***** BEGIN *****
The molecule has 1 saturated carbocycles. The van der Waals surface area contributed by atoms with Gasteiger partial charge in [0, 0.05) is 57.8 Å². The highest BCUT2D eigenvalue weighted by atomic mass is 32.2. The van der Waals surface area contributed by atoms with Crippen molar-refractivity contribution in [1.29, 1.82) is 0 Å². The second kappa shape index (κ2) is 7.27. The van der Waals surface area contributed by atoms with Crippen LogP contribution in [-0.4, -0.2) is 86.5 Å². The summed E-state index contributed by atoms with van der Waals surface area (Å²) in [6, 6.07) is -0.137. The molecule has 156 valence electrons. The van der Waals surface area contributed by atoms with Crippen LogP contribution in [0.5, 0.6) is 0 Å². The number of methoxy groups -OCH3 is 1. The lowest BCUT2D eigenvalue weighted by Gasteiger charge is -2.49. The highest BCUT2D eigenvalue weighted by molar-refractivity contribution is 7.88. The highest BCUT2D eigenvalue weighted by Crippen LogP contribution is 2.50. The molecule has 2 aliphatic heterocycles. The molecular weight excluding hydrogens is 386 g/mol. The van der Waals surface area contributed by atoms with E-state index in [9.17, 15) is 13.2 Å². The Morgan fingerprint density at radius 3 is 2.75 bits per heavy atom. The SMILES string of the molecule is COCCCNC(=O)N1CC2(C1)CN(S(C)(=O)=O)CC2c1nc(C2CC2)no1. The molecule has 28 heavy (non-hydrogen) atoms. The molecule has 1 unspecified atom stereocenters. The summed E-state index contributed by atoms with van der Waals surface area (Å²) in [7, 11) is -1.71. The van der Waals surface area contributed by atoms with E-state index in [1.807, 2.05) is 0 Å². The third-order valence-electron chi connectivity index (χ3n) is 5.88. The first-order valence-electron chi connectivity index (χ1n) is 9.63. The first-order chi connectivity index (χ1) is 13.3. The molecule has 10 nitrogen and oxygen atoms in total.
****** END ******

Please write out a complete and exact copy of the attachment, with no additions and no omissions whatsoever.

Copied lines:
The molecule has 1 saturated carbocycles. The van der Waals surface area contributed by atoms with Gasteiger partial charge in [0, 0.05) is 57.8 Å². The highest BCUT2D eigenvalue weighted by atomic mass is 32.2. The van der Waals surface area contributed by atoms with Crippen molar-refractivity contribution in [1.29, 1.82) is 0 Å². The second kappa shape index (κ2) is 7.27. The van der Waals surface area contributed by atoms with Crippen LogP contribution in [-0.4, -0.2) is 86.5 Å². The summed E-state index contributed by atoms with van der Waals surface area (Å²) in [6, 6.07) is -0.137. The molecule has 156 valence electrons. The van der Waals surface area contributed by atoms with Crippen LogP contribution in [0.5, 0.6) is 0 Å². The number of methoxy groups -OCH3 is 1. The lowest BCUT2D eigenvalue weighted by Gasteiger charge is -2.49. The highest BCUT2D eigenvalue weighted by molar-refractivity contribution is 7.88. The highest BCUT2D eigenvalue weighted by Crippen LogP contribution is 2.50. The molecule has 2 aliphatic heterocycles. The molecular weight excluding hydrogens is 386 g/mol. The van der Waals surface area contributed by atoms with E-state index in [9.17, 15) is 13.2 Å². The Morgan fingerprint density at radius 3 is 2.75 bits per heavy atom. The SMILES string of the molecule is COCCCNC(=O)N1CC2(C1)CN(S(C)(=O)=O)CC2c1nc(C2CC2)no1. The molecule has 28 heavy (non-hydrogen) atoms. The molecule has 1 unspecified atom stereocenters. The summed E-state index contributed by atoms with van der Waals surface area (Å²) in [7, 11) is -1.71. The van der Waals surface area contributed by atoms with E-state index in [1.807, 2.05) is 0 Å². The third-order valence-electron chi connectivity index (χ3n) is 5.88. The first-order valence-electron chi connectivity index (χ1n) is 9.63. The first-order chi connectivity index (χ1) is 13.3. The molecule has 10 nitrogen and oxygen atoms in total.